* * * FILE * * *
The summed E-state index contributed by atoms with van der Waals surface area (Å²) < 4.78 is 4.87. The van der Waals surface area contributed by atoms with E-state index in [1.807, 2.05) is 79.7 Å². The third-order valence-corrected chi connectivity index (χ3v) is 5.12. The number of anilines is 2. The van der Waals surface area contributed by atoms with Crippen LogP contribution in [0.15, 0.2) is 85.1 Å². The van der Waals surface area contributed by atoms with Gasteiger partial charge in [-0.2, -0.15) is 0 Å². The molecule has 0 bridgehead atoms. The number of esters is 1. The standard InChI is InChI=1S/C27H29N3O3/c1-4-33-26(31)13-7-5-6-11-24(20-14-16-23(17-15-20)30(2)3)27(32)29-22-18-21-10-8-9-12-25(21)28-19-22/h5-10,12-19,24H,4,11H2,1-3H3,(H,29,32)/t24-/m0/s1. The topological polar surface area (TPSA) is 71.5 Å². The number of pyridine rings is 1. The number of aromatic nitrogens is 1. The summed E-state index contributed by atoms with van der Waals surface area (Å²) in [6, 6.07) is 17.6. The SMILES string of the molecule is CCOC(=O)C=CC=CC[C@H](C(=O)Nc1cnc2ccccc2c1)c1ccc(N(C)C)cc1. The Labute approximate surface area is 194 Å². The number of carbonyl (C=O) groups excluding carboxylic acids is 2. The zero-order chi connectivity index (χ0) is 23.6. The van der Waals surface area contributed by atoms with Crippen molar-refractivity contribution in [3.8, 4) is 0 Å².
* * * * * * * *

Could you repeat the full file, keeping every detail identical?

The summed E-state index contributed by atoms with van der Waals surface area (Å²) < 4.78 is 4.87. The van der Waals surface area contributed by atoms with E-state index in [1.807, 2.05) is 79.7 Å². The third-order valence-corrected chi connectivity index (χ3v) is 5.12. The number of anilines is 2. The van der Waals surface area contributed by atoms with Crippen LogP contribution in [0.15, 0.2) is 85.1 Å². The van der Waals surface area contributed by atoms with Gasteiger partial charge in [-0.2, -0.15) is 0 Å². The molecule has 0 bridgehead atoms. The number of esters is 1. The standard InChI is InChI=1S/C27H29N3O3/c1-4-33-26(31)13-7-5-6-11-24(20-14-16-23(17-15-20)30(2)3)27(32)29-22-18-21-10-8-9-12-25(21)28-19-22/h5-10,12-19,24H,4,11H2,1-3H3,(H,29,32)/t24-/m0/s1. The topological polar surface area (TPSA) is 71.5 Å². The number of pyridine rings is 1. The number of aromatic nitrogens is 1. The summed E-state index contributed by atoms with van der Waals surface area (Å²) in [6, 6.07) is 17.6. The SMILES string of the molecule is CCOC(=O)C=CC=CC[C@H](C(=O)Nc1cnc2ccccc2c1)c1ccc(N(C)C)cc1. The Labute approximate surface area is 194 Å². The number of carbonyl (C=O) groups excluding carboxylic acids is 2. The zero-order chi connectivity index (χ0) is 23.6. The van der Waals surface area contributed by atoms with Crippen molar-refractivity contribution in [3.8, 4) is 0 Å².